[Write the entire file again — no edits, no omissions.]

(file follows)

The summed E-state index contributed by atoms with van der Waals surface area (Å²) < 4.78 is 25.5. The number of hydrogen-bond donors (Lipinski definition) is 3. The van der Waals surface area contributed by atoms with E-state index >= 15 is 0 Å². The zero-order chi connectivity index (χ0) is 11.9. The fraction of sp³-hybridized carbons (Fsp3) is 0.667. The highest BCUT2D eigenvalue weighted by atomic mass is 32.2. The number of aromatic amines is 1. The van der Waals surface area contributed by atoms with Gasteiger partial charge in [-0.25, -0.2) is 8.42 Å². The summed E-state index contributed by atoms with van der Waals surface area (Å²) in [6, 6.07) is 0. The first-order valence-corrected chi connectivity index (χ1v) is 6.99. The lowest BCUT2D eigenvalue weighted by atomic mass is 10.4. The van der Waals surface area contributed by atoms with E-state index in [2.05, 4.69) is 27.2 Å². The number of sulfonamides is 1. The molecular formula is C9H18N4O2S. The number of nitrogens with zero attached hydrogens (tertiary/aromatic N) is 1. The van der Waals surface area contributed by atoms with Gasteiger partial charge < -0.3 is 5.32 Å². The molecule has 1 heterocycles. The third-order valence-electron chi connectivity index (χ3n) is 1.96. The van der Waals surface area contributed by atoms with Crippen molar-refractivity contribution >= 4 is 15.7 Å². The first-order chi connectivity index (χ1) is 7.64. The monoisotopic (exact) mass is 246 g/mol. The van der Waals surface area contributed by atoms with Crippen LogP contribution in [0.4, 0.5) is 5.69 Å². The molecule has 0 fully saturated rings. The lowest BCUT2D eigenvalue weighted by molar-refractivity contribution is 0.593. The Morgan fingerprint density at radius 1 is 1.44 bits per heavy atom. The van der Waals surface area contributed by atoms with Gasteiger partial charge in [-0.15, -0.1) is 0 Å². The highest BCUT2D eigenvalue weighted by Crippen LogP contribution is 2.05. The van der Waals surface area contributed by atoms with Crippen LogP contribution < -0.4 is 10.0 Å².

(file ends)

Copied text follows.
The summed E-state index contributed by atoms with van der Waals surface area (Å²) < 4.78 is 25.5. The number of hydrogen-bond donors (Lipinski definition) is 3. The van der Waals surface area contributed by atoms with E-state index >= 15 is 0 Å². The zero-order chi connectivity index (χ0) is 11.9. The fraction of sp³-hybridized carbons (Fsp3) is 0.667. The highest BCUT2D eigenvalue weighted by atomic mass is 32.2. The number of aromatic amines is 1. The van der Waals surface area contributed by atoms with Gasteiger partial charge in [-0.25, -0.2) is 8.42 Å². The summed E-state index contributed by atoms with van der Waals surface area (Å²) in [6, 6.07) is 0. The first-order valence-corrected chi connectivity index (χ1v) is 6.99. The lowest BCUT2D eigenvalue weighted by atomic mass is 10.4. The van der Waals surface area contributed by atoms with E-state index in [2.05, 4.69) is 27.2 Å². The number of sulfonamides is 1. The molecular formula is C9H18N4O2S. The number of nitrogens with zero attached hydrogens (tertiary/aromatic N) is 1. The van der Waals surface area contributed by atoms with Gasteiger partial charge < -0.3 is 5.32 Å². The molecule has 1 heterocycles. The third-order valence-electron chi connectivity index (χ3n) is 1.96. The van der Waals surface area contributed by atoms with Crippen molar-refractivity contribution >= 4 is 15.7 Å². The first-order chi connectivity index (χ1) is 7.64. The monoisotopic (exact) mass is 246 g/mol. The van der Waals surface area contributed by atoms with Crippen LogP contribution in [0.4, 0.5) is 5.69 Å². The molecule has 0 fully saturated rings. The lowest BCUT2D eigenvalue weighted by molar-refractivity contribution is 0.593. The Morgan fingerprint density at radius 1 is 1.44 bits per heavy atom. The van der Waals surface area contributed by atoms with Gasteiger partial charge in [-0.15, -0.1) is 0 Å². The highest BCUT2D eigenvalue weighted by Crippen LogP contribution is 2.05. The van der Waals surface area contributed by atoms with Crippen LogP contribution < -0.4 is 10.0 Å².